The Pi Day of the century, 3.14/15 is only a little over a week away. For a time now Pi Day has been all about fun and of course pie, but with the way in recent years, science and even reality itself have come more and more under attack, I’m thinking maybe this year it’s time for Pi Day to emerge as something more than just fun.
For so much of our history, the people of our country and the world have benefited greatly from the science-based reality that has shaped America’s future. Science may be based on numbers, but science's actual value is in its humanity. It's beyond doubt that through science and the honest representation of reality our lives have become safer, healthier and happier.
Yet today the very science that has done so much to reduce suffering in our lives is now under attack. From the climate, to vaccines, to Wisconsin's own Governor Walker’s belief that there are more votes in denying evolution than there are in embracing it, clearly somewhere something has gone very wrong. There is more than enough blame to go all around for how we got here, but maybe this is one of those times that where we are is not nearly as important as where we need to be.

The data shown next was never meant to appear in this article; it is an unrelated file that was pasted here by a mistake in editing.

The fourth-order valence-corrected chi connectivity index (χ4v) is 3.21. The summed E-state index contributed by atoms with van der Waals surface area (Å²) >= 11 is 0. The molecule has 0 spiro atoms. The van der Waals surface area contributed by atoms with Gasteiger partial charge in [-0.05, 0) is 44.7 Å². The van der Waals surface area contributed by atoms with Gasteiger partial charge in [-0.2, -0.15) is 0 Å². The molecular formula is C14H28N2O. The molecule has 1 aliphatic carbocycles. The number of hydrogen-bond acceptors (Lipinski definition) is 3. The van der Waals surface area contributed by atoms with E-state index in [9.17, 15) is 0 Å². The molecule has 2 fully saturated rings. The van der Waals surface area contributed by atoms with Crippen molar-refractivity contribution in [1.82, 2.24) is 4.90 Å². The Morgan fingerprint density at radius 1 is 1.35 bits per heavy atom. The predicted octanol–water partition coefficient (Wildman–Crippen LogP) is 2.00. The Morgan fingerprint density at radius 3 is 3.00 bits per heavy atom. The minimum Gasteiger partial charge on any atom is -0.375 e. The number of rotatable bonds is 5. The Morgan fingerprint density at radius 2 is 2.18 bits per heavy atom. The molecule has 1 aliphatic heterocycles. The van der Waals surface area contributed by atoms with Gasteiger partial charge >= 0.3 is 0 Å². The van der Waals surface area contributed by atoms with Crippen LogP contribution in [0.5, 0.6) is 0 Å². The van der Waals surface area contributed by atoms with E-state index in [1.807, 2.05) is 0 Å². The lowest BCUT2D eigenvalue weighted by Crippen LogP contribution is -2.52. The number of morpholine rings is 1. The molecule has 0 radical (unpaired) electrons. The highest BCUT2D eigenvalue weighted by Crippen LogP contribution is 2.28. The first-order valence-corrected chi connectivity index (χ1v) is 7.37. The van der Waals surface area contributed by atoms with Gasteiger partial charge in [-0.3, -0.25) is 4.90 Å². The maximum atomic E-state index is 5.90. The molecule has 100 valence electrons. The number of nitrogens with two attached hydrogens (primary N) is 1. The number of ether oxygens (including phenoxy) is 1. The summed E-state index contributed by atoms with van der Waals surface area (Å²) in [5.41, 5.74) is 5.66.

Maybe rather than a debate of our differences, what we need is a celebration of what we share. We think Pi Day could grow into just the holiday we need. There really is no time to lose to get on to celebrating the truth of science-based reality and the math behind it. And there is also no time better than now to get back to celebrating the kindness, compassion and the nurturing nature of our shared humanity that has always been behind the very best that science has brought to our lives.
In Pi, the number is all the value and beauty and wonder that is at the heart of the reality science holds. In the gift of a good slice of pie, the desert is all the kindness and compassion that our shared humanity encompasses. Pi Day really is ready to become so much more. And could there be a better day to relaunch Pi Day as the holiday we truly need than 3.14/15; the Pi Day of the Century?